Some insurers, however, have improperly sought to extend this pre-tender rule to defense fees and costs incurred by an insured within an SIR. They will contend that where an insured has incurred defense fees and costs prior to placing the insurer on notice of the claim, such expenses will not be credited against the SIR.

This contention overlooks the fact that a typical NVP clause is entirely silent about expenses incurred within an SIR. Moreover, the NVP clause merely provides that voluntarily-incurred expenses are at the insured’s “own cost.” On its face, therefore, the NVP clause has no application to expenses incurred by an insured within an SIR since such expenses are already at the insured’s “own cost.”

Insurers are, of course, free to include language in their policies that require the insured to obtain consent before incurring fees and costs within an SIR. Absent such language, however, insurers should not be allowed arbitrarily to refuse to credit pre-notice fees against a policy’s SIR. See, Amadeo v. Principal Mut. Life Ins. Co., 290 F.3d 1152 (9th Cir. 2002) (“Arbitrary interpretation of insurance contracts is the antithesis of the reasonable dealing required by the covenant of good faith.”).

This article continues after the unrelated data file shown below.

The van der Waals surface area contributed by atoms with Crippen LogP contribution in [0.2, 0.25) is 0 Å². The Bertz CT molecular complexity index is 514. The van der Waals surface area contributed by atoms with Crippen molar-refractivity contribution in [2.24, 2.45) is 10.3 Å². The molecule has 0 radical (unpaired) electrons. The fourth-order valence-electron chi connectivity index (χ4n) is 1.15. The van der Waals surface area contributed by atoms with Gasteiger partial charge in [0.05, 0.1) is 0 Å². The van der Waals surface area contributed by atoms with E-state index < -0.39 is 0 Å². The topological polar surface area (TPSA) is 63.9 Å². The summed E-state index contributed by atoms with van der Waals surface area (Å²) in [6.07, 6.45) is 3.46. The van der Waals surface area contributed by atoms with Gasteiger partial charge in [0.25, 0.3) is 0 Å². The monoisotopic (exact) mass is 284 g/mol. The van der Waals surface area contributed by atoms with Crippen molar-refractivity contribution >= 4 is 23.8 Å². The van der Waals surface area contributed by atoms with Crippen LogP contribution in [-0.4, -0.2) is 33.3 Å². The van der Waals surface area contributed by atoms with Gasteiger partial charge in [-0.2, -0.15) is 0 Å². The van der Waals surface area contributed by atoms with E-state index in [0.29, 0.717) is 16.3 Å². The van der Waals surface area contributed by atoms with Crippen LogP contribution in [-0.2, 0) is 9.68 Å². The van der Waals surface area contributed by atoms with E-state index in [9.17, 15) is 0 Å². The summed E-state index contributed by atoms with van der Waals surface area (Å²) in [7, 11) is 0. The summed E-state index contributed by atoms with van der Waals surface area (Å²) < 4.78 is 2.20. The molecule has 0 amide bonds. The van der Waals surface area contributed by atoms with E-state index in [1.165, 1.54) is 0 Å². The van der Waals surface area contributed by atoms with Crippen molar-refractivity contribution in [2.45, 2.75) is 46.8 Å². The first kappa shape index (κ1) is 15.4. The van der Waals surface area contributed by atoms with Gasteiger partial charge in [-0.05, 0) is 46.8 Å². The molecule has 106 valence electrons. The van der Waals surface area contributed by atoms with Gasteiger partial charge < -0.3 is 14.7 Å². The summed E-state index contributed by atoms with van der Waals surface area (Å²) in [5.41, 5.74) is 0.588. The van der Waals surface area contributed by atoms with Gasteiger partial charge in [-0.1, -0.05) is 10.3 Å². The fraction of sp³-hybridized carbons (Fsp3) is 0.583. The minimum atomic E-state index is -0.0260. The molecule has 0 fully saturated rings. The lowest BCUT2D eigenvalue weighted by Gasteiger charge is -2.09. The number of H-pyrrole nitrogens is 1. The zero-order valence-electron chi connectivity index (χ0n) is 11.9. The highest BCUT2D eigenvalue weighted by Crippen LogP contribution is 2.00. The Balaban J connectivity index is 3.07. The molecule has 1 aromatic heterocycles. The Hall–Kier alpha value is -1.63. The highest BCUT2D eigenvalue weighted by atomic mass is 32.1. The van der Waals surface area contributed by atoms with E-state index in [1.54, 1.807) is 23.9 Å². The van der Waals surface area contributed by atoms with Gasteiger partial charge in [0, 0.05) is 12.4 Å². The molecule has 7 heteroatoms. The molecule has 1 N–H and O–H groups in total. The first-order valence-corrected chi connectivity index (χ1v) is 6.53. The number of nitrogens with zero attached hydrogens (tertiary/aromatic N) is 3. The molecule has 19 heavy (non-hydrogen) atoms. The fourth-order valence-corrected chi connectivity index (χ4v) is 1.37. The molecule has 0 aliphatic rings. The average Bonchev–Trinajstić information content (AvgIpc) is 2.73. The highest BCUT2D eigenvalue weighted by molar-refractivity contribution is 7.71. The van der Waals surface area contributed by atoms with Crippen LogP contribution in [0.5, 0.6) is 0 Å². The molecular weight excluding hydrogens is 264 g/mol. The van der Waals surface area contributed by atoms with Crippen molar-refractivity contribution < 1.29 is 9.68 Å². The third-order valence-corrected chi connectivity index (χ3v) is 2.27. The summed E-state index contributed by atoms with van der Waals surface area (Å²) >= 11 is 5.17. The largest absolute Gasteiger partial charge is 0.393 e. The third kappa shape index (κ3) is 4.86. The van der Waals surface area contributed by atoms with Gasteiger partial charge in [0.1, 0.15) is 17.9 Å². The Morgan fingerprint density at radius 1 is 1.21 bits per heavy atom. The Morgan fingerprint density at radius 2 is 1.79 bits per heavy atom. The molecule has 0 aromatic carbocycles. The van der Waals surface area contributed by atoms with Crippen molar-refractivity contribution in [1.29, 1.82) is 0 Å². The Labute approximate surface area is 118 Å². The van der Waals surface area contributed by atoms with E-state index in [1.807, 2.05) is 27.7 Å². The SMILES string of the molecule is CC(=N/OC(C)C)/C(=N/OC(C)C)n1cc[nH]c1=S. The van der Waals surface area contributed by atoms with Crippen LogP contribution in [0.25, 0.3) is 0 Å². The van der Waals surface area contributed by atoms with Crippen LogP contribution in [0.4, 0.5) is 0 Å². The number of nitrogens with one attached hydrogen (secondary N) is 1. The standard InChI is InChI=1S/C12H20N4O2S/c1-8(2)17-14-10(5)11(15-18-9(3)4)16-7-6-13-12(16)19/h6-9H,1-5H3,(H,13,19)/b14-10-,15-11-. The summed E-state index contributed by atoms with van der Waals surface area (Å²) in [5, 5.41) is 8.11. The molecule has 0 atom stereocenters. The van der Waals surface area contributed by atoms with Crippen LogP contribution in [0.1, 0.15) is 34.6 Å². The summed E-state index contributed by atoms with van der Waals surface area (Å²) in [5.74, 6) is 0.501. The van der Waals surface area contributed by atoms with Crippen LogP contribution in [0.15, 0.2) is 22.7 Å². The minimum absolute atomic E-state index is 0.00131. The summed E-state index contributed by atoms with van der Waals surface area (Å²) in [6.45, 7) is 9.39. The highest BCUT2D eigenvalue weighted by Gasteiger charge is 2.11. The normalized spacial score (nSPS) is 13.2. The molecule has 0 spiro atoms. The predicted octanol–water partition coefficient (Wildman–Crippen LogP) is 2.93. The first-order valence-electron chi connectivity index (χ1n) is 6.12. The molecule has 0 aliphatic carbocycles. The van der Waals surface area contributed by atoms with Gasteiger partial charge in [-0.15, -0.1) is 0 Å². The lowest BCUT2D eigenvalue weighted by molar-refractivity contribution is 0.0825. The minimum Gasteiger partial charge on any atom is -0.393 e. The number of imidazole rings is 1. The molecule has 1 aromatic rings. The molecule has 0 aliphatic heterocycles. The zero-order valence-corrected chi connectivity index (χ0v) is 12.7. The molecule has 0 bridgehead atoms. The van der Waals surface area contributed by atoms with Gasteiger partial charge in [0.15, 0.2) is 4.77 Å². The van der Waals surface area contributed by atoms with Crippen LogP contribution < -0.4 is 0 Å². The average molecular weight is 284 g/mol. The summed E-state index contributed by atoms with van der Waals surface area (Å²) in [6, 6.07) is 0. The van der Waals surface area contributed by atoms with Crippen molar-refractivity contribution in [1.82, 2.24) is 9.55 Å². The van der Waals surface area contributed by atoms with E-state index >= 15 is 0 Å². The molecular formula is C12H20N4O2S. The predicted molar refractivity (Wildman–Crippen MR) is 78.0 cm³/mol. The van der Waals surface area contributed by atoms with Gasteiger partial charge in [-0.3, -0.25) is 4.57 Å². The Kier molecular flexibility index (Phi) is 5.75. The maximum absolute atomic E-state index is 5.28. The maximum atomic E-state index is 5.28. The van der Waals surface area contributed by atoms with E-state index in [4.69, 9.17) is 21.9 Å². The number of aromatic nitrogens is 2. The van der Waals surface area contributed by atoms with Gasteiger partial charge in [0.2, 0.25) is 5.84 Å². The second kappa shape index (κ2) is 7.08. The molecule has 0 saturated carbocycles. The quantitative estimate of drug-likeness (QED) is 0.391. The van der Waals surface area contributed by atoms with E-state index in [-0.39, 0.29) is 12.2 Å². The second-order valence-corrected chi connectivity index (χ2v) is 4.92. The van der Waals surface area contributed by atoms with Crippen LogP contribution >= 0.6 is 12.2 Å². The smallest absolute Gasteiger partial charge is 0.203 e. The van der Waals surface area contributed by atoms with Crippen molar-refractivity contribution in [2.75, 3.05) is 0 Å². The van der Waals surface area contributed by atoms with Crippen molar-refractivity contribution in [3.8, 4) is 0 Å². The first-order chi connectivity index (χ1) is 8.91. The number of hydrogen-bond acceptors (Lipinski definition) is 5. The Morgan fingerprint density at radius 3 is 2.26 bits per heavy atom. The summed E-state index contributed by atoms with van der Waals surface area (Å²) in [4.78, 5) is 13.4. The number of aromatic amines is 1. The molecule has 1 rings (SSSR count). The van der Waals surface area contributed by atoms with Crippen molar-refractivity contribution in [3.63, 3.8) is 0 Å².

4. Do An Insured’s Reasonable Defense Costs Erode An SIR?

This question was the subject of a recent summary judgment order in KPC Healthcare, Inc. v. Hudson Specialty Ins. Co., 16-01483 (C.D. Cal. 2017). In that case, a dispute had arisen over whether an SIR was being eroded by the “reasonable” hourly billing rates that the insured was paying its defense counsel, or as the insurer contended, at the lower Cumis billing rates the insurer represented it would pay if and when the SIR was fully satisfied.

Applying California law, the federal district court held that the SIR eroded at defense counsel’s “reasonable” hourly billing rates. In so holding, the court noted that the policies in question provided that the SIR was applicable to “defense costs” which the court held has an “ordinary meaning that is obvious to any speaker of the English language.” The court further pointed out that the insurer had provided “no authority for the proposition that the Cumis rate should apply to the erosion” of an SIR.

The court’s reasoning in KPC Healthcare is consistent with the point made above in relation to pre-notice expenses. Absent supportive policy language, an insurer should not place arbitrary limitations on how an insured must satisfy its SIR. Provided the defense fees and expenses the insured incurs are reasonable, they should be credited in full against the SIR.

In conclusion, questions about SIR satisfaction are not answered by any set of fixed rules, but instead by reference to the terms and conditions of the particular policy. In this regard, policy forms differ considerably in their treatment of SIR satisfaction. So when confronted by an insurer taking a position that may bear upon satisfaction of an SIR, do not take the insurer’s word on faith. Instead, carefully read the policy.